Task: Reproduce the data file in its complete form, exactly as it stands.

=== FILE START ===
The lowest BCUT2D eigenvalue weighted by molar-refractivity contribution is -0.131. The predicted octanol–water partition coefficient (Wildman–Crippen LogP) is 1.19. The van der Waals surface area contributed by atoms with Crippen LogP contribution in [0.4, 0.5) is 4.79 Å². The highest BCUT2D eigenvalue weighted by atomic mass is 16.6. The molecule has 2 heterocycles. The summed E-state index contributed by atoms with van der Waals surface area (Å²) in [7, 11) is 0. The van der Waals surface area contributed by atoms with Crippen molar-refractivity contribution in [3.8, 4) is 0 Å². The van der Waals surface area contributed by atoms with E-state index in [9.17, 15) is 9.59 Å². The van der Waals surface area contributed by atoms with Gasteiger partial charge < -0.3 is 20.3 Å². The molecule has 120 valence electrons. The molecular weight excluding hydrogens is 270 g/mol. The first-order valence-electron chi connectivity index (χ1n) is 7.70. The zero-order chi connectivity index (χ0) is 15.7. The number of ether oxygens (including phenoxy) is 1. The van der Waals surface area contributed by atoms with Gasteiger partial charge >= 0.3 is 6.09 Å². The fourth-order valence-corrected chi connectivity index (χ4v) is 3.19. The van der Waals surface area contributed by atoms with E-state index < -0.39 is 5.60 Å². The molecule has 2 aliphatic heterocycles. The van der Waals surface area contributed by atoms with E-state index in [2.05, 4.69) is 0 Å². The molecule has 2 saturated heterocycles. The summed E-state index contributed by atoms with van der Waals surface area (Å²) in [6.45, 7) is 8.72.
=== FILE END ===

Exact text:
The lowest BCUT2D eigenvalue weighted by molar-refractivity contribution is -0.131. The predicted octanol–water partition coefficient (Wildman–Crippen LogP) is 1.19. The van der Waals surface area contributed by atoms with Crippen LogP contribution in [0.4, 0.5) is 4.79 Å². The highest BCUT2D eigenvalue weighted by atomic mass is 16.6. The molecule has 2 heterocycles. The summed E-state index contributed by atoms with van der Waals surface area (Å²) in [7, 11) is 0. The van der Waals surface area contributed by atoms with Crippen molar-refractivity contribution in [3.8, 4) is 0 Å². The van der Waals surface area contributed by atoms with E-state index in [9.17, 15) is 9.59 Å². The van der Waals surface area contributed by atoms with Gasteiger partial charge < -0.3 is 20.3 Å². The molecule has 120 valence electrons. The molecular weight excluding hydrogens is 270 g/mol. The first-order valence-electron chi connectivity index (χ1n) is 7.70. The zero-order chi connectivity index (χ0) is 15.7. The number of ether oxygens (including phenoxy) is 1. The van der Waals surface area contributed by atoms with Gasteiger partial charge >= 0.3 is 6.09 Å². The fourth-order valence-corrected chi connectivity index (χ4v) is 3.19. The van der Waals surface area contributed by atoms with E-state index < -0.39 is 5.60 Å². The molecule has 2 aliphatic heterocycles. The van der Waals surface area contributed by atoms with E-state index in [2.05, 4.69) is 0 Å². The molecule has 2 saturated heterocycles. The summed E-state index contributed by atoms with van der Waals surface area (Å²) in [6.45, 7) is 8.72.